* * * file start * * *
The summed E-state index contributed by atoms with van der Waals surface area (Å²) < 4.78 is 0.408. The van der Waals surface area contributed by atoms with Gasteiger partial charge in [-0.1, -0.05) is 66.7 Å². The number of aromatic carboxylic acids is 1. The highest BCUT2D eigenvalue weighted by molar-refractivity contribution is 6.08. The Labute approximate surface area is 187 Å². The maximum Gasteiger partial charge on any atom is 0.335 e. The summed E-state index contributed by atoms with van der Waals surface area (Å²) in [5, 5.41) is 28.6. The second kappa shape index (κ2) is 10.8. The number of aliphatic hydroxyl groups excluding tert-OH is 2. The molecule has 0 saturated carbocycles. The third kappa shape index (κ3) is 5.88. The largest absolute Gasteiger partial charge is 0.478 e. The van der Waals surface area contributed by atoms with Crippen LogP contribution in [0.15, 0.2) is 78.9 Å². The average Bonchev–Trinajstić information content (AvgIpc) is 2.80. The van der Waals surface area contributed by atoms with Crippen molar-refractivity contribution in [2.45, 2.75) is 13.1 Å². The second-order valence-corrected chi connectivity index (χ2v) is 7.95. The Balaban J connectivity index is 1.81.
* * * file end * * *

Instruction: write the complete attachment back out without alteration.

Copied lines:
The summed E-state index contributed by atoms with van der Waals surface area (Å²) < 4.78 is 0.408. The van der Waals surface area contributed by atoms with Gasteiger partial charge in [-0.1, -0.05) is 66.7 Å². The number of aromatic carboxylic acids is 1. The highest BCUT2D eigenvalue weighted by molar-refractivity contribution is 6.08. The Labute approximate surface area is 187 Å². The maximum Gasteiger partial charge on any atom is 0.335 e. The summed E-state index contributed by atoms with van der Waals surface area (Å²) in [5, 5.41) is 28.6. The second kappa shape index (κ2) is 10.8. The number of aliphatic hydroxyl groups excluding tert-OH is 2. The molecule has 0 saturated carbocycles. The third kappa shape index (κ3) is 5.88. The largest absolute Gasteiger partial charge is 0.478 e. The van der Waals surface area contributed by atoms with Crippen LogP contribution in [0.15, 0.2) is 78.9 Å². The average Bonchev–Trinajstić information content (AvgIpc) is 2.80. The van der Waals surface area contributed by atoms with Crippen molar-refractivity contribution in [2.45, 2.75) is 13.1 Å². The second-order valence-corrected chi connectivity index (χ2v) is 7.95. The Balaban J connectivity index is 1.81.